Children should know poetry patterns when they write poetry. It will aid the children to write in a manner to attract the attention of people with ease. Children should select free verse, rhyming couplets, or a usual poetry style. The ideas, thoughts, and words of your poetry should flow with the style that you have selected for your poetry, and you can also convert ideas into a completely new scheme if you choose a pattern to prepare your poem.

Other Tips

There are in fact many things that children should take care of while writing poetry. I recommend they stay away from sentimentality, but make use of images, bring into play metaphor and simile, exercise tangible words rather than abstract words, communicate a common theme, pass up ordinary ideas and thoughts, and finally, they should revise many times what is written. Children have to be creative so that they can create creative poetry. As poets always observe the world another way, children should also observe the world differently so that they can have a different point of view.

Author Bio

Robert Lynch is a freelance writer who enjoys his career as it offers opportunities to improve his writing, as well as every facet of his life. Presently, he works for a professional custom essay online writing service which allows him to aid students in making their assignments look simple. Robert also loves to write articles for blogs, online magazines, and content for a variety of websites.

Post-weekend Poetry 139: My Old Clock I Wind by Kevin Morris

Welcome to Post-weekend Poetry and the one hundred and thirty-ninth poem in this series. This week’s piece is by Kevin Morris.

My Old Clock I Wind

david-morris-pwp-still-life-678447_640My old clock I wind
And much philosophy therein find.
I can bring
The pendulum’s swing
To a stop With my hand,
Yet I can not command
Time to default
On his duty and halt
The passing of the years.
He has no ears
For our laughter and tears
And his sickle will swing on
Long after we are gone.

*

I asked Kevin what prompted this piece and he said…

This poem came to me as I wound my antique clock which resides on the bookcase in my living room. It was manufactured in the early 1900’s (long before I was born) and will, no doubt far outlast me, while old Father Time goes on forever.

Thank you, Kevin. It was charming.

kevin-morris-and-his-guidedog-triggerKevin Morris was born in Liverpool on 6 January 1969. Having studied history and politics at University College Swansea, where he obtained a BA (joint hons) and an MA in political theory, Kevin moved to London where he now lives and works. Many of Kevin’s poems can be found on his website, newauthoronline.com, which contains links to all of his published works.

If you’d like to submit your poem (60 lines max) for consideration for Post-weekend Poetry take a look here or a poem for critique on the Online Poetry Writing Group (link below).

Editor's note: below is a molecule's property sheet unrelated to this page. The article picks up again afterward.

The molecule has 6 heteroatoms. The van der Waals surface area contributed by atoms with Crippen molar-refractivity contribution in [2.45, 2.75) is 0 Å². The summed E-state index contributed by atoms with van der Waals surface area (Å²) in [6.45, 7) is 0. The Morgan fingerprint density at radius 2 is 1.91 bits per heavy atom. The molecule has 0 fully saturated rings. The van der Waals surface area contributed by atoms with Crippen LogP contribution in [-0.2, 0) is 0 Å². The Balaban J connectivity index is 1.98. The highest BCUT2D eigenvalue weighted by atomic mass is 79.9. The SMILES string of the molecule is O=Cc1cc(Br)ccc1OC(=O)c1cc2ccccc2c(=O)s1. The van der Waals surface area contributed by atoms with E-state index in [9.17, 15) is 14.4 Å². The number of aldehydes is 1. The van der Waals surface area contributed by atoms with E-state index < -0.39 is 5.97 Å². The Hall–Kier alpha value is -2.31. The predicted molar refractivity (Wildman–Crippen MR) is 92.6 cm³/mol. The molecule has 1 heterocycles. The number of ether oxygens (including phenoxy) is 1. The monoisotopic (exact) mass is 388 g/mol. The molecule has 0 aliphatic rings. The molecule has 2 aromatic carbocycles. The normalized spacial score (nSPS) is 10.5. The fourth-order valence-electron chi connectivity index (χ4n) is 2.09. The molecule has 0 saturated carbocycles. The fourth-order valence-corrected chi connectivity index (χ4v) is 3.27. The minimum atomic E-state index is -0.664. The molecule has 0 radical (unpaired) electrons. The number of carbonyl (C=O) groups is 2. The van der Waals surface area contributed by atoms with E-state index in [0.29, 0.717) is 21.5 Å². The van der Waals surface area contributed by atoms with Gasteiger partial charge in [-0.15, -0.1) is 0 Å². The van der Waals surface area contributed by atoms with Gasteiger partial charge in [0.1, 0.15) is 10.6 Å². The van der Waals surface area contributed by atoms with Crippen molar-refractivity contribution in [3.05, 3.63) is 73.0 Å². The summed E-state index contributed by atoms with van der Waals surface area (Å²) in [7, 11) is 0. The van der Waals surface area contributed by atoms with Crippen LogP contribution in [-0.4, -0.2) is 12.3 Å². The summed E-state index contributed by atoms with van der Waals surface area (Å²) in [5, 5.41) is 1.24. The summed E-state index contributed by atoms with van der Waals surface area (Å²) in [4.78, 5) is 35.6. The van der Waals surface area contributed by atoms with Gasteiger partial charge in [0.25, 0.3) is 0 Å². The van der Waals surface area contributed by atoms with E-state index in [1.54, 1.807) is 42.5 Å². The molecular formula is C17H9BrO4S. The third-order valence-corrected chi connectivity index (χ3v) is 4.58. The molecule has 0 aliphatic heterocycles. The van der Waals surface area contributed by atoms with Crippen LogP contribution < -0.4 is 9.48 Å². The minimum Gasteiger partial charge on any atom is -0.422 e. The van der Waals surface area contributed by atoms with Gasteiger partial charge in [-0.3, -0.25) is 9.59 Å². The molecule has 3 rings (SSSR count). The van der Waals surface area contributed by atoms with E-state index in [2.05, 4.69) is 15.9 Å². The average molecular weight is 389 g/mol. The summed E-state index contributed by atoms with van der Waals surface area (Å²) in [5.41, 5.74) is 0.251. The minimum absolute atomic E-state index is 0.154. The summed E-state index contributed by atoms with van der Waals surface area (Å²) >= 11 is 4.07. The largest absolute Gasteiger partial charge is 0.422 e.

Related articles:

BREAKING NEWS!!!

hitman-sam-cover-front-smallI wrote a crime lad lit novella (48,000 words) called Hitman Sam in 2008 and over the years, edited it, left it to marinate, re-edited it, put it back, then finally this year (2016), I edited it again and sent it to my beta readers who were kind enough to give me their feedback which led to more alterations and finally, on November 2nd, it was published!

It is available for 99c / 99p (or the equivalent in your country) via http://mybook.to/HitmanSam (links to Amazon in your country) or directly via Amazon.co.ukAmazon.com etc. but before you rush over to purchase this quirky novella, do read on to find out more about it…

Blurb: Newly-redundant software designer Sam Simpson is looking for a new adventure – a cryptic advert in his local paper gives him that, and more. With two women vying for his affection, going behind their backs isn’t the smartest things he’s ever done.

*

This follows on just a month after my crime mystery novella, After Jessica, was published. Yay! Details below…

after-jessica-cover-front-smallThe second book I wrote, back in 2009, was After Jessica, a crime mystery novella published in October 2016. You can download this novella for just 99c / 99p via http://mybook.to/AfterJessica (which links to the Amazon page in your country) or directly from Amazon.co.uk or Amazon.com etc.

Tagline: Wind up his late sister’s affairs, Simon gets more than he bargains for.

Blurb: Jessica is an ordinary girl who comes across extraordinary circumstances and pays for them with her life. As well as identifying her body, her brother Simon then has to wind up her affairs but gets more than he bargains for. Who is Alexis, and why are Veronica and Daniel searching for her? Why is there a roll of cash in Jessica’s house, and what’s the connection between Simon’s sister and Alexis?